Noel Gallagher’s High Flying Birds – Council Skies

Noel is once again following his own ear - for better or worse.

Label: Sour Mash Records
Released: 2nd June 2023

Six years after he split opinion with ‘Who Built The Moon?’, a record that revealed several surprising turns in the matured rocker’s tastes – and famously added new tools to his arsenal, including a pair of scissors – Noel Gallagher is back with a fourth full-length project that finds its roots in the deceptively simple, stripping back the bells and whistles for a gentle listen loosely grounded by an appreciation of the life he’s experienced since an eventful childhood in the suburbs of Manchester.

Where his 2017 LP and three subsequent EP projects have sought to encapsulate an otherworldly energy conjured up with synth beats and glistening production, ‘Council Skies’ instead reflects on music’s abstract ability to elevate the listener’s own reality. From a council estate to the biggest stages on the planet, the record sees Noel explore the juxtaposition in his life and use it to flesh out a new sonic world.

This world doesn’t tread much fresh ground for the experienced frontman, though – far from his recent risk-taking ventures, ‘Council Skies’ uses whirring guitars and soaring strings to depict a vision that tightly matches the sepia aesthetic of its accompanying artwork. That isn’t to say it goes without its highlights; the three-track run of ‘Easy Now’, ‘Council Skies’ and ‘There She Blows’ justifies a listen alone, with triumphant melodies, psychedelic instrumentals and plodding grooves respectively making their marks as pedestrian lyricisms unfold amongst it all.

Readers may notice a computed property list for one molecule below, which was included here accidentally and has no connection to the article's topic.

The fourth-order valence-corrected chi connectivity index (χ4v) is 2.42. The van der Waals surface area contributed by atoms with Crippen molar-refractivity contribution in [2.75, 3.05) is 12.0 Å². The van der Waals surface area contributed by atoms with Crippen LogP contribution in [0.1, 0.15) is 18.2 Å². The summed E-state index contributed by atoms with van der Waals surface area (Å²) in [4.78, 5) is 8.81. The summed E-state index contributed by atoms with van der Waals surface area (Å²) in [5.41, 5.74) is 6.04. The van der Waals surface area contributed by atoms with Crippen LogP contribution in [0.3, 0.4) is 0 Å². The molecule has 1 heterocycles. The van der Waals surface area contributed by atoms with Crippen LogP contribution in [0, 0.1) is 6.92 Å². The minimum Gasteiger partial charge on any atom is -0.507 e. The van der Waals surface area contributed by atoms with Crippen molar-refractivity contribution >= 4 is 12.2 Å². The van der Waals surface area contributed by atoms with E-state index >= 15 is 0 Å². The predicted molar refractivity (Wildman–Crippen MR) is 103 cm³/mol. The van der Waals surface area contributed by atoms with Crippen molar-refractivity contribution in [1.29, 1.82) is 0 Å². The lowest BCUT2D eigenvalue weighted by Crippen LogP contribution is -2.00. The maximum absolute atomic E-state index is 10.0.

If you’re a fan of the songwriter’s past work, there are certainly moments of glory here to be discovered. It’s just a shame, then, that the magic Noel is looking to recreate can only be found buried under such a sterile surface. While his brother might prioritise punchy hooks and predictable progressions, much in the way of their old shared escapades, Noel seems hellbent on revolting against them with drawn-out melodies, elegant vocals and finely-tuned instrumentals. He’s once again following his own ear – for better or worse.

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